Clinical Performance of the HRP2 HS-RDT for Malaria Diagnosis in Pregnant Women (HSRDT MiP)
The safety and scientific validity of this study is the responsibility of the study sponsor and investigators. Listing a study does not mean it has been evaluated by the U.S. Federal Government.
Know the risks and potential benefits of clinical studies and talk to your health care provider before participating.
Read our disclaimer for details.
This is a cross-sectional and multicentre clinical trial to study the performance of the Histidine Rich Protein 2 (HRP2) highly sensitive rapid diagnostic test (HS-RDT) for the detection of malaria during pregnancy in low transmission settings from Colombia and Indonesia. The new HS-RDT will be compared with conventional good quality RDTs, microscopy, and NAATs [loop-mediated isothermal amplification (LAMP), nested PCR (nPCR)], in peripheral blood samples with quantitative reverse transcription PCR (qRT-PCR) as reference standard.
The activities proposed will be performed in the context of health centres receiving pregnant women for antenatal care visit. Finger-prick blood (300 µL) will be collected and used to test for malaria with the HS-RDT, as well as with conventional good quality RDTs, microscopy and local NAATs (LAMP and nPCR). Dried blood spots will also be collected for qRT-PCR testing. Patient information (demographics, obstetric history, malaria prevention measures, etc.) as well as laboratory results will be recorded and entered into a dedicated database.
A single finger-prick blood sample will be collected and used to test participants with the HS-RDT. The results of the results of the test will not be used for treatment purposes nor used to inform patient care.
Sensitivity, specificity, negative predictive value, positive predictive value, diagnostic odds ratio (DOR) and the area under the receiver operating characteristic curve (AUROC) of HRP2 HS-RDT for the detection of P. falciparum during pregnancy, compared with conventional good quality RDTs, microscopy and NAATs (LAMP, nPCR,), in peripheral blood with qRT-PCR as reference standard.
Choosing to participate in a study is an important personal decision. Talk with your doctor and family members or friends about deciding to join a study. To learn more about this study, you or your doctor may contact the study research staff using the contacts provided below. For general information, Learn About Clinical Studies.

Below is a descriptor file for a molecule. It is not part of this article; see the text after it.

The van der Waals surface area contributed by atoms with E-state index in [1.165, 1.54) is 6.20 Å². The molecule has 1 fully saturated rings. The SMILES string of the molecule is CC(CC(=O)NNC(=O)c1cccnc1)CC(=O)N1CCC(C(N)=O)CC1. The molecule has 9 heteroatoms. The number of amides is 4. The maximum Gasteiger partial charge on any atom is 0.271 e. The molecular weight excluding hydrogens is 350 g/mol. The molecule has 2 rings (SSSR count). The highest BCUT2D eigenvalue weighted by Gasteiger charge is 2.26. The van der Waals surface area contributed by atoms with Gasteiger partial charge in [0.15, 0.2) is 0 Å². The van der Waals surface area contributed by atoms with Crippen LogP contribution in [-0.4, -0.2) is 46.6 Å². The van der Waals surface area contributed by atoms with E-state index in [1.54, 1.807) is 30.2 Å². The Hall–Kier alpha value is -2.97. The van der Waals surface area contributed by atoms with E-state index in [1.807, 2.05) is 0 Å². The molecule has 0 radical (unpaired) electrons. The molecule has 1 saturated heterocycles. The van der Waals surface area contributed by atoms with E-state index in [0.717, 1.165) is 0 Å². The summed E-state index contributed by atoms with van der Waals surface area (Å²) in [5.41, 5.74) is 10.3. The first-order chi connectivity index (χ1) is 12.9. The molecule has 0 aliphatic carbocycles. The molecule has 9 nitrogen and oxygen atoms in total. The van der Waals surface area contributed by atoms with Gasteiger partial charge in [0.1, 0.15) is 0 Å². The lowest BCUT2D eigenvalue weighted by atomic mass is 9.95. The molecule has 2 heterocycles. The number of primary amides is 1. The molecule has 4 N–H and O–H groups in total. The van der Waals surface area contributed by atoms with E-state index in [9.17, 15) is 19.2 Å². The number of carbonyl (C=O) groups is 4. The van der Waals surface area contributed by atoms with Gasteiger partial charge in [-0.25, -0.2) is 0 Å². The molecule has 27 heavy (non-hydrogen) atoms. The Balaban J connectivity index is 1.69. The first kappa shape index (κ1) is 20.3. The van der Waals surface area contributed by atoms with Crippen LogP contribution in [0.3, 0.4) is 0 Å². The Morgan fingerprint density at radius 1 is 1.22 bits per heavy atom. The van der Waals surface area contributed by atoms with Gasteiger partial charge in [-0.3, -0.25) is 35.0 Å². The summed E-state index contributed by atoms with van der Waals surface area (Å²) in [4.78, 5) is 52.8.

Ages Eligible for Study:
15 Years and older (Child, Adult, Older Adult)
Sexes Eligible for Study:
Gender Based Eligibility:
Gender Eligibility Description:
The study will include pregnant women
Consecutive pregnant women self-presenting at the selected health care facilities and meeting the eligibility criteria will be invited to participate in the study. After study staff provides full information about the study, pregnant women willing to participate will be asked to sign the informed consent form. They will consent to be interviewed and to provide finger-prick blood. For women younger than 18 years old, additional approval from the parent or legal guardian will be needed if required by local Institutional Review Board (IRB). Participants will be invited to participate at any visit at any trimester.
Women with confirmed pregnancy and registered to the antenatal care programme in the local health centre
Resident for at least 1 year in the study site
Age ≥ 15
Accepting to participate with willingness to give informed consent (pregnant adolescents younger than 18 y/o (age < 18) will be considered only if they are accompanied by parent or carer if it is requested by local Institutional Review Boards)
Willingness to provide finger-prick blood sample at enrolment
Past history of malaria and/or antimalarial drugs in the last three months
Positive for malaria by microscopy and conventional RDT testing in any previous study screening visit
Presence of severe malaria as defined by WHO guidelines at the moment of recruitment
Presence of symptoms and signs of other severe disease and central nervous system infections, as defined by WHO guidelines.